Dr Vivek Kumar

Opening Hours : Monday to Saturday - 10am to 5pm
  Contact : 844 845 55 45

Allergy Test

Allergy test

We are using different allergy test kits, Indian as well as imported ones. In fact we have one of the most extensive facility in India for allergy skin prick tests.
The number of allergens you will get tested depends on many factors and varies.
A small drop of allergen is placed on your forearm and gently pricked by a modified lancet without causing any blood oozing. The reaction is measured in millimetres and interpreted by the allergist doctor. Same procedure is repeated for all the allergens. Depending on your condition this test may take 1 to few days.
Special dos and don’t are followed as a test protocol which will be informed to you prior to test.

What You can Expect

Skin testing is usually done at a doctor’s office. A nurse generally administers the test, and a doctor interprets the results. Typically, this test takes about 20 to 40 minutes. Some tests detect immediate allergic reactions, which develop within minutes of exposure to an allergen. Other tests detect delayed allergic reactions, which develop over a period of several days.

Skin prick test

A skin prick test, also called a puncture or scratch test, checks for immediate allergic reactions to as many as 40 different substances at once. This test is usually done to identify allergies to pollen, mold, pet dander, dust mites and foods. In adults, the test is usually done on the forearm. Children may be tested on the upper back.

Allergy skin tests aren’t painful. This type of testing uses needles (lancets) that barely penetrate the skin’s surface. You won’t bleed or feel more than mild, momentary discomfort.

After cleaning the test site with alcohol, the nurse draws small marks on your skin and applies a drop of allergen extract next to each mark. He or she then uses a lancet to prick the extracts into the skin’s surface. A new lancet is used for each allergen.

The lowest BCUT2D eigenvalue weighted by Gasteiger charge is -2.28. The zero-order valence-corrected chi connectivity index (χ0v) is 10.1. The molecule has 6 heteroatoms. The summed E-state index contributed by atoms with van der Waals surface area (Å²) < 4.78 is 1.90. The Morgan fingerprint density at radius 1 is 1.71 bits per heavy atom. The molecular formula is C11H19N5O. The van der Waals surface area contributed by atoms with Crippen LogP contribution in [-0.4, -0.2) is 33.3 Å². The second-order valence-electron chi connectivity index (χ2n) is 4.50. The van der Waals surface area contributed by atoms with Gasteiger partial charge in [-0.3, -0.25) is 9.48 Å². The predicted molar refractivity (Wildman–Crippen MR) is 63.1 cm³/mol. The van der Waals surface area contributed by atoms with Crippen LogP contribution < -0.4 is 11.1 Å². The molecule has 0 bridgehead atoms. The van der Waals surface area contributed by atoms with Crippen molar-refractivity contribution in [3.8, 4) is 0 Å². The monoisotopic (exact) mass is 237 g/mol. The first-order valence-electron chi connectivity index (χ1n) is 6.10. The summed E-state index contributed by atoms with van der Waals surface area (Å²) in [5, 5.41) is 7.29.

To see if your skin is reacting normally, two additional substances are scratched into your skin’s surface:

  • Histamine. In most people, this substance causes a skin response. If you don’t react to histamine, your allergy skin test may not reveal an allergy even if you have one.
  • Glycerin or saline. In most people, these substances don’t cause any reaction. If you do react to glycerin or saline, you may have sensitive skin. Test results will need to be interpreted cautiously to avoid a false allergy diagnosis.

About 15 minutes after the skin pricks, the nurse observes your skin for signs of allergic reactions. If you are allergic to one of the substances tested, you’ll develop a raised, red, itchy bump (wheal) that may look like a mosquito bite. A nurse will then measure the bump’s size.

After the nurse records the results, he or she will clean your skin with alcohol to remove the marks.

Skin injection test

You may need a test that uses a needle to inject a small amount of allergen extract just into the skin on your arm (intradermal test). The injection site is examined after about 15 minutes for signs of an allergic reaction. Your doctor may recommend this test to check for an allergy to insect venom or penicillin.

Patch test

Patch testing is generally done to see whether a particular substance is causing allergic skin irritation (contact dermatitis). Patch tests can detect delayed allergic reactions, which can take several days to develop.

Patch tests don’t use needles. Instead, allergens are applied to patches, which are then placed on your skin. During a patch test, your skin may be exposed to 20 to 30 extracts of substances that can cause contact dermatitis. These can include latex, medications, fragrances, preservatives, hair dyes, metals and resins.

You wear the patches on your arm or back for 48 hours. During this time, you should avoid bathing and activities that cause heavy sweating. The patches are removed when you return to your doctor’s office. Irritated skin at the patch site may indicate an allergy.